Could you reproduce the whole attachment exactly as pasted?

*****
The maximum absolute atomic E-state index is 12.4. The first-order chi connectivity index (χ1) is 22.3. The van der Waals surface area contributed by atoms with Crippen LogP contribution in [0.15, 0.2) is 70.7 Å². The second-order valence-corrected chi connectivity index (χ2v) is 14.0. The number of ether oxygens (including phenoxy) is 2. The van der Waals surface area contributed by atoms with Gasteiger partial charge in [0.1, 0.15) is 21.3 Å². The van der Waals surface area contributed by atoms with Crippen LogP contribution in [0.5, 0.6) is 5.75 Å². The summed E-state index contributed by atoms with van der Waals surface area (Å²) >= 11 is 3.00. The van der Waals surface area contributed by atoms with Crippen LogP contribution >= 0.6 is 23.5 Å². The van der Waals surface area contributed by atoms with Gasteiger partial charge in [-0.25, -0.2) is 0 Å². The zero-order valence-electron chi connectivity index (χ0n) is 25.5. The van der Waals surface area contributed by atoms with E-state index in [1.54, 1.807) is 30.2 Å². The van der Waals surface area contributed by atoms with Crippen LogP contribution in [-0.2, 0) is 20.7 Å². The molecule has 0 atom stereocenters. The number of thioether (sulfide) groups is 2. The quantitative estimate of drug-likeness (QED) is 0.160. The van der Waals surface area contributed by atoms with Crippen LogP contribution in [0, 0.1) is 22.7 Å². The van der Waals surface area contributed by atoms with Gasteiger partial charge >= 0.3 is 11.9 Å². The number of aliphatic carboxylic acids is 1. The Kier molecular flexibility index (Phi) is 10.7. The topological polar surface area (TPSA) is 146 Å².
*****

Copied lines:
The maximum absolute atomic E-state index is 12.4. The first-order chi connectivity index (χ1) is 22.3. The van der Waals surface area contributed by atoms with Crippen LogP contribution in [0.15, 0.2) is 70.7 Å². The second-order valence-corrected chi connectivity index (χ2v) is 14.0. The number of ether oxygens (including phenoxy) is 2. The van der Waals surface area contributed by atoms with Gasteiger partial charge in [0.1, 0.15) is 21.3 Å². The van der Waals surface area contributed by atoms with Crippen LogP contribution in [0.5, 0.6) is 5.75 Å². The summed E-state index contributed by atoms with van der Waals surface area (Å²) >= 11 is 3.00. The van der Waals surface area contributed by atoms with Crippen LogP contribution >= 0.6 is 23.5 Å². The van der Waals surface area contributed by atoms with Gasteiger partial charge in [-0.25, -0.2) is 0 Å². The zero-order valence-electron chi connectivity index (χ0n) is 25.5. The van der Waals surface area contributed by atoms with E-state index in [1.54, 1.807) is 30.2 Å². The van der Waals surface area contributed by atoms with Crippen LogP contribution in [-0.2, 0) is 20.7 Å². The molecule has 0 atom stereocenters. The number of thioether (sulfide) groups is 2. The quantitative estimate of drug-likeness (QED) is 0.160. The van der Waals surface area contributed by atoms with Crippen LogP contribution in [0, 0.1) is 22.7 Å². The van der Waals surface area contributed by atoms with Gasteiger partial charge >= 0.3 is 11.9 Å². The number of aliphatic carboxylic acids is 1. The Kier molecular flexibility index (Phi) is 10.7. The topological polar surface area (TPSA) is 146 Å².